There is a thread currently running in the Historic-Knitting Yahoo group, prompted when someone asked, "So, the 'Outlander' series -- is the knitting accurate?" and the numerous replies came back with a resounding "No!"
The first photo (above) is a lovely look, with all of the soft greys, and the gown is pretty accurate, historically speaking, except that it probably should have a separate stomacher (instead of what is apparently all one piece), as well as at least a lace or linen "tuck" peeking out from the neckline. But knitted shawls didn't appear until the early 1800s (Shetland shawls in the 1830s) -- even though it seems not a far leap to us now, knitted garments remained pretty firmly in the region of caps, stockings, undershirts, and gloves until some decades into the 19th century.
Part of the problem here seems to be that the designer of the "Outlander" costumes, Terry Dresbach, quickly became self-defensive (and sarcastic) when others started questioning the historical accuracy of the knitted garments, and seemed to want to have it both ways when she said that her work is extensively researched and plausible if not authentic (e.g. the gowns are not hand-sewn, certain French fashions are apparently not documented in Scotland at the time but could have been there because of the close Franco-Scottish relationship, etc.), and that leeway was taken due to budget and time constrictions. Those who are sticklers for historical accuracy -- which admittedly isn't always possible with costumes for either theatre or movies, for different reasons -- feel that Dresbach can't have it both ways. It seems to me that with the sewn garments Dresbach has done a wonderful job in synthesizing the requirements of film and the historical record, but, surprisingly, then dropped the ball as to the knitwear.
The gist of the rebuttals on the Historic-Knitting list seems to be that the knitted garments are in styles that are not appropriate to the period, and far too coarse, when most knitting of the period was done on fine needles with fine wool, or by machine, except for a few items such as sailors' caps and seaboot stockings.
This garment, for example, is a fairly logical jump from "worn-out cloak cut down to a shoulder-warmer" to "knitted version of that", but I don't think there is any documentation that anything like this was ever knitted, in Scotland or anywhere, in the 18th century. Claire is, however, obviously wearing appropriate stays, so kudos for that.
This looks very good on the face of it, especially because she is wearing a kerchief over her neck and bosom, and there is a lot of evidence for fingerless mitts of this kind -- just none of them knitted. Again, it seems a short jump to us, especially when you know that knitted stockings were common, but at this period fingerless gloves were sewn out of fabric.
No, no, no. The gown is very good, and is an excellent choice of colors, fabrics, and patterns (though I think the stomacher is too long), but the chunky knitted cowl practically shouts "late 20th-century!"
This cowl puzzles me, as I suspect that it is knitted, since fur wouldn't drape quite so beautifully (but then, I don't wear much fur, perhaps someone else could offer an opinion?). This simplest kind of tubular knitted wrist-warmer did not make its first appearance until the beginning of the 19th century, and then was knitted with fine wool on small needles, not chunky stuff like this. (We tend to think that Aran knitting, for example, has been around for centuries, but Aran jumpers were in fact invented around 1900.) Again, the gown is very good -- and closes with pins, or perhaps hooks-and-eyes -- but not the knitting.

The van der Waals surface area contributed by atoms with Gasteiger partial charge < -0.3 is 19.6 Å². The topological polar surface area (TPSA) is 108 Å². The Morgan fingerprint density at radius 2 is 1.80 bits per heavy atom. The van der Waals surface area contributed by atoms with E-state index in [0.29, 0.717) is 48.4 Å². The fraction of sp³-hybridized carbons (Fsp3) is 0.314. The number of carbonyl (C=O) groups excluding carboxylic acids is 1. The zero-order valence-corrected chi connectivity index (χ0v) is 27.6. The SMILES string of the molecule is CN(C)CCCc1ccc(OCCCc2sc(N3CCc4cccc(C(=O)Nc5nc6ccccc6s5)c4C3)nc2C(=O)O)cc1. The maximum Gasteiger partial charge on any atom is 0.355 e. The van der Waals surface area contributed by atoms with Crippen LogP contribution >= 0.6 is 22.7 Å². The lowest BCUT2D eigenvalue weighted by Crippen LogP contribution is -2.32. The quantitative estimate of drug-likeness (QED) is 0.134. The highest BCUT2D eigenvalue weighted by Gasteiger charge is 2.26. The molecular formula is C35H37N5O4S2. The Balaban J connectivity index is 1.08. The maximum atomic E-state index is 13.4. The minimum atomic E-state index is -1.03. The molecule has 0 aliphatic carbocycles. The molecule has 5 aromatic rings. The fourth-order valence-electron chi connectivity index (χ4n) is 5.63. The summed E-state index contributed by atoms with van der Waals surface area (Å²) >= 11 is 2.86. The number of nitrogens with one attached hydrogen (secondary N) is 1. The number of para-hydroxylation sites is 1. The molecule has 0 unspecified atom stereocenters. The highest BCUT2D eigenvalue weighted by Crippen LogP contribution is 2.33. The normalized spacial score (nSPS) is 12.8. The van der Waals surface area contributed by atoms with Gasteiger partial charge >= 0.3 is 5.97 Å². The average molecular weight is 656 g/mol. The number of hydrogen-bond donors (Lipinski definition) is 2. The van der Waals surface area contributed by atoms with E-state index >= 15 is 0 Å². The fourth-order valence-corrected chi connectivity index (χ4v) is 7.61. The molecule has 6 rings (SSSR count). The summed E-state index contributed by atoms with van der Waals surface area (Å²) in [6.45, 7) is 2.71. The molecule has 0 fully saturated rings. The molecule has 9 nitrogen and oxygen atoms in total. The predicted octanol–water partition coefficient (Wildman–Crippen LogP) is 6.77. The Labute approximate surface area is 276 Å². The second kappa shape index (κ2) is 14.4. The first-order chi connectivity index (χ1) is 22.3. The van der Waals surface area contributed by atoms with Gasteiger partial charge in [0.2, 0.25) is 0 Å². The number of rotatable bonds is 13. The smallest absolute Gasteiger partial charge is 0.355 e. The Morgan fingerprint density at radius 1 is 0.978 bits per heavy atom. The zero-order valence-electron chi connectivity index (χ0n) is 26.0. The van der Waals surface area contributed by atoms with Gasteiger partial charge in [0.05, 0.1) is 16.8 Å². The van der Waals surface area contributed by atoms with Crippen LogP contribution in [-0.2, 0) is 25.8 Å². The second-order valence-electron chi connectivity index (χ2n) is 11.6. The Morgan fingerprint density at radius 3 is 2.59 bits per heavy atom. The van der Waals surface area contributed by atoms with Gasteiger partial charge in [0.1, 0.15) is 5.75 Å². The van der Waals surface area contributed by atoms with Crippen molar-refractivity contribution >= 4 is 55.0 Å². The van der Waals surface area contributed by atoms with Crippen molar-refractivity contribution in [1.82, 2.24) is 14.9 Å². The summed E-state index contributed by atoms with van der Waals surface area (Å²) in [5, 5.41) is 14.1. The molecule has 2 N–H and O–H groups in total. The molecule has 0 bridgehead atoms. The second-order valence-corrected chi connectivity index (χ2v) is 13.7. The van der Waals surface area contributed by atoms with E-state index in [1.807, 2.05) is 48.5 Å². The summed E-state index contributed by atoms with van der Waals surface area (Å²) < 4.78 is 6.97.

This is so obviously a modern shrug that I don't need to say anything. Again, this gown is good, but she needs a kerchief over her bosom.
I'm a little perplexed by the fichu -- which to my eye looks exactly like a worn-out high-necked smock cut off and used as a fichu, an excellent and frugal use of worn-out garments. Did it happen? Maybe -- probably. Is it accurate? I don't know. But the muffatees -- no. The earliest known reference to knitted muffatees that I can find is 1813, when an officer in Wellington's Foot Guard wrote home asking for some; they were obviously being home-knitted by then, but again, that's at least fifty years after the "Outlander" series is set, and they would have been worked with finer wool on smaller needles than these, comfy and warm though these doubtless are.
Too chunky, and it's apparently not a flat piece of knitting, but shaped?
This looks so much like the shawl worn by Mrs. Forrester in "Cranford" that it's hard to believe it isn't the same one reused, but either way, "Cranford" was set in the 1840s when knitted shawls were starting to become more widely made at home. The mitts almost work for this period.
Now if I were a cook wearing thick knitted wristwarmers, I would certainly do what Mrs. Fitz has done here, and turn them up out of the way, or they would look like the dog's breakfast after only a few minutes' of work, but if I really was a cook in the 1740s I would far more likely be wearing sewn woollen wristwarmers.
This is the only knitted garment I've seen that works in its historical period -- Claire in the 1940s wears a knitted slipover. Lots of documentation for this, and any number of patterns still available.
I think, actually, that the problem resides not in Dresbach's choices as a costume designer, but in her insistence that the costumes -- that is, the costumes as a whole -- are historically accurate. If she had said, which as far as I can tell she has not, that the "leeway" is specifically with the knitwear, then it would not be so jarring to those who never saw a Moebius cowl before Elizabeth Zimmermann's in 1983.